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acute lymphoblastic leukemia, autologous hematopoietic stem cell transplantation, minimal residual disease, outcome
Objective. To evaluate the efficacy and toxicity of autologous hematopoietic stem cell transplantation (AHSCT) for high-risk acute lymphoblastic leukemia (ALL).
Material and methods. Overall, 128 high-risk ALL patients at a median age of 26 years (range 18-56 years) at diagnosis received AHSCT between 1991-2008. Induction treatment was anthracycline-based in all patients. Conditioning regimen consisted of CAV (cyclophosphamide, cytarabine, etoposide) in 125 patients whereas 3 subjects received cyclophosphamide and TBI (total body irridation). Bone marrow was stored for 72 hours in 4oC and re-infused 24 hours after conditioning completion. Bone marrow was a source of stem cells in 119 patients, peripheral blood in 2 and 7 subjects received both bone marrow and peripheral blood.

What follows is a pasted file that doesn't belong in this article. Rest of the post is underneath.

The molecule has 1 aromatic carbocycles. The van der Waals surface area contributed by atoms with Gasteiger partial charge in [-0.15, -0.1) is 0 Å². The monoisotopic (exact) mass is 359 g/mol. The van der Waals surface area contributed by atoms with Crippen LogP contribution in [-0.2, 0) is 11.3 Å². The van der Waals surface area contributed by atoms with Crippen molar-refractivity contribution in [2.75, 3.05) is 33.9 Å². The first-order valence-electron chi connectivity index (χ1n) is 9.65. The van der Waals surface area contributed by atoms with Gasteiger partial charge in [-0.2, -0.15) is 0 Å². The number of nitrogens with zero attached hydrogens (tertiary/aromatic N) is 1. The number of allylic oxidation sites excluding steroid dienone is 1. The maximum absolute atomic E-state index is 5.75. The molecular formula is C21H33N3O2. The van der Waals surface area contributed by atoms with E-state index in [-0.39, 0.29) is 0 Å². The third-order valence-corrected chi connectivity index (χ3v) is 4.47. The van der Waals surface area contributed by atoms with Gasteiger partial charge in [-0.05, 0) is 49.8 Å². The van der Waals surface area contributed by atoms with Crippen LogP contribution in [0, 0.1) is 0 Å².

Results. With a median follow-up after AHSCT of 1.6 years (range 0.1-22.3 years), the probability of leukemia-free survival (LFS) for the whole group at 10 years was 27% and 23% at 20 years. Transplant-related mortality at 100 days after AHSCT was 3.2%.. There was a strong tendency for better LFS for MRD-negative patients if compared with patients who had positive or unknown MRD status at AHSCT (32% vs 23% and 25%, respectively; p=0.06). There was no difference in LFS between B- and T-lineage ALL as well as between patients transplanted in first complete remission (CR1) and CR2. LFS at 10 years for patients with detectable BCR-ABL at transplant was 20% and this was comparable with subjects with negative and missing BCR-ABL status (26% and 28%; p=0.97).
Conclusions. The results of AHSCT for high-risk ALL remains unsatisfactory with low probability of long-term LFS.